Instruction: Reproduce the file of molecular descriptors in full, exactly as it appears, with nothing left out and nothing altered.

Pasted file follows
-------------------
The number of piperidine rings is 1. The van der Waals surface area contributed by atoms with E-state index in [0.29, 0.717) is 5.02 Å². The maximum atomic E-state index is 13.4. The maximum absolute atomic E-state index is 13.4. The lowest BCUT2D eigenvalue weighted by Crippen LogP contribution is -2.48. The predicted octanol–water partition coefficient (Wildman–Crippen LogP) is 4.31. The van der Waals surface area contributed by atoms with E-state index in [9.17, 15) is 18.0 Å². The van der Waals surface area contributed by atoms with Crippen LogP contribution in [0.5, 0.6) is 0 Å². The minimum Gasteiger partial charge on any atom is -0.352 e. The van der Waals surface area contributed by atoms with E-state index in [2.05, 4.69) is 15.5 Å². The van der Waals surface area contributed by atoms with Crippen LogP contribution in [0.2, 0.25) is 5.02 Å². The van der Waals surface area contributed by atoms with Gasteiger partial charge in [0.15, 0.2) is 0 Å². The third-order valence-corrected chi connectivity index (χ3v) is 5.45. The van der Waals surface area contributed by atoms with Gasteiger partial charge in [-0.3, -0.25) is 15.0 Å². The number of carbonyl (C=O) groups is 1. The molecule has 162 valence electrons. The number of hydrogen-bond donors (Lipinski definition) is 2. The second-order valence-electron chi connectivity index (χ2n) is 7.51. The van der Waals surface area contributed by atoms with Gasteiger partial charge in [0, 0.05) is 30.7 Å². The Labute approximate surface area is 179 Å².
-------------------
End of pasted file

The number of piperidine rings is 1. The van der Waals surface area contributed by atoms with E-state index in [0.29, 0.717) is 5.02 Å². The maximum atomic E-state index is 13.4. The maximum absolute atomic E-state index is 13.4. The lowest BCUT2D eigenvalue weighted by Crippen LogP contribution is -2.48. The predicted octanol–water partition coefficient (Wildman–Crippen LogP) is 4.31. The van der Waals surface area contributed by atoms with E-state index in [9.17, 15) is 18.0 Å². The van der Waals surface area contributed by atoms with Crippen LogP contribution in [0.5, 0.6) is 0 Å². The minimum Gasteiger partial charge on any atom is -0.352 e. The van der Waals surface area contributed by atoms with E-state index in [2.05, 4.69) is 15.5 Å². The van der Waals surface area contributed by atoms with Crippen LogP contribution in [0.2, 0.25) is 5.02 Å². The van der Waals surface area contributed by atoms with Gasteiger partial charge in [0.15, 0.2) is 0 Å². The third-order valence-corrected chi connectivity index (χ3v) is 5.45. The van der Waals surface area contributed by atoms with Gasteiger partial charge in [-0.3, -0.25) is 15.0 Å². The number of carbonyl (C=O) groups is 1. The molecule has 162 valence electrons. The number of hydrogen-bond donors (Lipinski definition) is 2. The second-order valence-electron chi connectivity index (χ2n) is 7.51. The van der Waals surface area contributed by atoms with Gasteiger partial charge in [0, 0.05) is 30.7 Å². The Labute approximate surface area is 179 Å².